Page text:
“When the whole world is running towards the cliff, the one running in the opposite direction looks stupid”
For millions of years, herds have been a great mechanism to protect animals from predators. When a herd member spots a danger, he alerts the entire herd. While this mechanism has successfully protected us, it also hampered our rational thinking, courage to swim against the tide, and have an independent and rational thinking, crucial for successful investing.
Herd mentality is the tendency of an individual to mimic the actions of a larger group whether those actions are rational or irrational.
We fall prey to the herd mentality due to societal pressures, in order to be accepted by the group, we take decisions that we would not make on our own.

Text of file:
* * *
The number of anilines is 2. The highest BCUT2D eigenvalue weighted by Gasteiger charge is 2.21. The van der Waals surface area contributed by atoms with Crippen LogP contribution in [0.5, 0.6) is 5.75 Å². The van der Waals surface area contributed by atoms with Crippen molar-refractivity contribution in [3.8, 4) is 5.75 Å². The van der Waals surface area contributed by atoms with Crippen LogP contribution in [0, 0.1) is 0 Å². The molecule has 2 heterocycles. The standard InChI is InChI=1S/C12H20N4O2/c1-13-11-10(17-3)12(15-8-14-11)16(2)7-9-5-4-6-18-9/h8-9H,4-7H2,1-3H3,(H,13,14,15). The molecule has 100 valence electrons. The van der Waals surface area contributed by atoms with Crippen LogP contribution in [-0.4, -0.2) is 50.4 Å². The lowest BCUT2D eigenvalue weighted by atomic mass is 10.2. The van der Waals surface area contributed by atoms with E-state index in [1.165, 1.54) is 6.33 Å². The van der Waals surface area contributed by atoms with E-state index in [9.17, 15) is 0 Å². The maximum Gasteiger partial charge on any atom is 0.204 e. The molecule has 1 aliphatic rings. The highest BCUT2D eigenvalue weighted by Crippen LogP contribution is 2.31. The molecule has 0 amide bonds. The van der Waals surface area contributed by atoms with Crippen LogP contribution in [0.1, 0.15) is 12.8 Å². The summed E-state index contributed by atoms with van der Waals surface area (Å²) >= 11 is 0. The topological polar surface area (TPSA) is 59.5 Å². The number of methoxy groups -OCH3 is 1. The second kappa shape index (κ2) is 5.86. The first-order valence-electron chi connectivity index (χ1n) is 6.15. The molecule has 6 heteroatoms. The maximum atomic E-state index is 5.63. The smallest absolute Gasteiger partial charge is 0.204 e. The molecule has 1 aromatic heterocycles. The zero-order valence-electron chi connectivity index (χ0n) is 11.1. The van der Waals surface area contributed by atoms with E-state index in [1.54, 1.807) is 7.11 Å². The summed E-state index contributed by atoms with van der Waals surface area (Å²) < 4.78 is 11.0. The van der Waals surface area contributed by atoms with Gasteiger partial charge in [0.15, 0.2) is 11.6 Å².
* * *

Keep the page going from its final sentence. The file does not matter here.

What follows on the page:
Herd behavior comes from madness of crowds, a rationale that if lot of people buy into a decision, the more likely the decision to be right. Even if an individual believes that the action is irrational or inadvisable, he or she is more likely to be swayed if others have already engaged in that behavior.
There are many examples of herd mentality from Tulip Mania, to Dot Com bubble, and from 2008 financial crisis to surge in price of bitcoin.
The best way to avoid being swayed by the greed and fear of the herd is to do your own home work and have an independent thinking no matter how different or contradictory it is from the popular opinion.
It takes a lot of courage to do that and it comes only with experience and making mistakes. Investors who steer clear of the herd and maintain their own independent strategies and investment principles are likely to avoid the heartbreak that can come with being involved in an investment trend gone wrong.